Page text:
New Drug Review 2016

Jack DeRuiter, PhD; Pamela L. Holston, RPh, BS, BA; Taylor Joseph DeRuiter, PharmD


US Pharmacist. 2016;41(10):30-36. 

In This Article

Mepolizumab (Nucala, Glaxosmithkline)

Indication and Clinical Profile3,4

Mepolizumab has been approved for use as an add-on maintenance treatment for patients aged ≥12 years with severe eosinophilic asthma. Asthma is a chronic disease affecting more than 24 million people in the United States. It is characterized by periods of triggered exacerbations that cause airway inflammation, leading to difficulty in breathing and sometimes resulting in hospitalization.

FDA approval of mepolizumab was based on one dose-ranging trial and two confirmatory controlled trials in 1,327 patients. Study endpoints included frequency of exacerbations (trials 1 and 2), lung function as measured by volume of air exhaled in 1 second (all trials), and percentage of reduction of oral corticosteroid dose from baseline while maintaining asthma control (trial 3). Compared with placebo, patients receiving mepolizumab experienced significantly fewer exacerbations and were significantly more likely to reduce their daily maintenance oral corticosteroid dose by at least 50% while maintaining asthma control. However, mepolizumab treatment did not result in a significant improvement in lung function in any trial.

Pharmacology and Pharmacokinetics3,4

Mepolizumab is a humanized monoclonal antibody that binds to and inhibits interleukin-5 (IL-5), the primary cytokine responsible for eosinophil activation, recruitment, and differentiation. By inhibiting IL-5 signaling, mepolizumab effectively reduces the level of eosinophils in the blood, thereby limiting a key cellular component of the inflammatory process involved in asthma.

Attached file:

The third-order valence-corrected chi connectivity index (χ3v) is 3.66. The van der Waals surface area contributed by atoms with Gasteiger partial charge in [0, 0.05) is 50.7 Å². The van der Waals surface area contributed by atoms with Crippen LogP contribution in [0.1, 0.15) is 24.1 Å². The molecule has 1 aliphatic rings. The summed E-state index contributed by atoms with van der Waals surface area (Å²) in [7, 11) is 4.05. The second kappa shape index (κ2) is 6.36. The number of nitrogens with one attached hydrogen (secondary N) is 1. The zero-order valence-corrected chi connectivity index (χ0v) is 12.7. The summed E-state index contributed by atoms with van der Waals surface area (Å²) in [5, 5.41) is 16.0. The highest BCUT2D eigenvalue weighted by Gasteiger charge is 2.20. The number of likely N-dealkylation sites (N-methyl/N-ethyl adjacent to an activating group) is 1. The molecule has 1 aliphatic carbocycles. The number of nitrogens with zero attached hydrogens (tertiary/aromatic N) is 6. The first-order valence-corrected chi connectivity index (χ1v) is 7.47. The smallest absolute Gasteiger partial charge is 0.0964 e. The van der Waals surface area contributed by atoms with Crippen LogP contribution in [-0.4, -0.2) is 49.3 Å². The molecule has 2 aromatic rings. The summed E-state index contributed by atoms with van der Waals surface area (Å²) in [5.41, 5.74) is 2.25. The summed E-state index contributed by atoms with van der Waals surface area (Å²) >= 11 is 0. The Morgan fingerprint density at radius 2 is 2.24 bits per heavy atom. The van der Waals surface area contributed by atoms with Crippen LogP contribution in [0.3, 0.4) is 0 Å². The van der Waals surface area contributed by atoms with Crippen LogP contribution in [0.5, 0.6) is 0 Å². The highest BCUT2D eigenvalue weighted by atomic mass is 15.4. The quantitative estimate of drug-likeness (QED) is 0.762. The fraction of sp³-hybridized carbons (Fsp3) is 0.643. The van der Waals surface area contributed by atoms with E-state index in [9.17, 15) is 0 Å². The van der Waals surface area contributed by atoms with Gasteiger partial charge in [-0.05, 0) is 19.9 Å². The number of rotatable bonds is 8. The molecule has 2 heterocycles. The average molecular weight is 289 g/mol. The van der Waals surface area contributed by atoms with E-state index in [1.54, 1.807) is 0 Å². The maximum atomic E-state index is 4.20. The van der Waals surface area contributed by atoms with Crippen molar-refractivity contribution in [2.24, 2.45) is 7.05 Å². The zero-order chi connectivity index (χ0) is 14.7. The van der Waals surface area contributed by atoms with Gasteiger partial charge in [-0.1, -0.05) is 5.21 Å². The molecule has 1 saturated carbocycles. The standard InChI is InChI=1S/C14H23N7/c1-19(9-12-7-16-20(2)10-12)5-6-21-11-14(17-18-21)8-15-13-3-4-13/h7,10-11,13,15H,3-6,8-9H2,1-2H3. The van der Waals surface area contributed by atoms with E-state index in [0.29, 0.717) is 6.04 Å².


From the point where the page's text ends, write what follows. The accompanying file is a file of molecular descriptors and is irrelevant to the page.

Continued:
Mepolizumab is 80% bioavailable after SC injection, and its volume of distribution is estimated at 3.6 L. It is metabolized via proteolytic enzymes involved in endogenous protein catabolism throughout the body. Mepolizumab is cleared entirely metabolically at a rate of 0.28 L/day, and it has a mean terminal half-life of 16 to 22 days.

Adverse Reactions and Drug Interactions3,4

The most common adverse reactions reported in clinical trials of mepolizumab were headache, injection-site reactions, back pain, and fatigue. The use of mepolizumab was associated with an increased incidence of herpes zoster infection and possibly an increased risk of parasitic infections. As a monoclonal antibody, mepolizumab is associated with an increased risk of hypersensitivity reactions, and patients should be monitored after administration. Mepolizumab should not be used to treat acute bronchospasm or exacerbations, and patients receiving the drug should not have their oral or inhaled corticosteroid therapy reduced or discontinued abruptly. Data are insufficient regarding the safety of mepolizumab in pregnancy, but the drug may be transported across the placenta, and transport may increase as pregnancy progresses.

No formal drug-interaction studies involving mepolizumab have been performed, but the drug is not metabolized by CYP enzymes and it is not known to have any effect on CYP metabolism or P-glycoprotein pumps. Furthermore, there was no evidence of an effect of commonly coadministered drugs on mepolizumab exposure in population pharmacokinetic analyses during clinical trials.

Dosage and Administration3,4

Mepolizumab is supplied as 100-mg single-dose vials of lyophilized powder for reconstitution and SC injection by a healthcare professional. The recommended dosing is 100 mg by SC injection into the upper arm, thigh, or abdomen once every 4 weeks. The safety and efficacy of mepolizumab in patients aged <12 years have not been established. Although there are no trial data on patients with hepatic or renal impairment, no dose adjustments are specifically required, as it is unlikely that reduced hepatic or renal function would substantially affect the clearance rate of mepolizumab.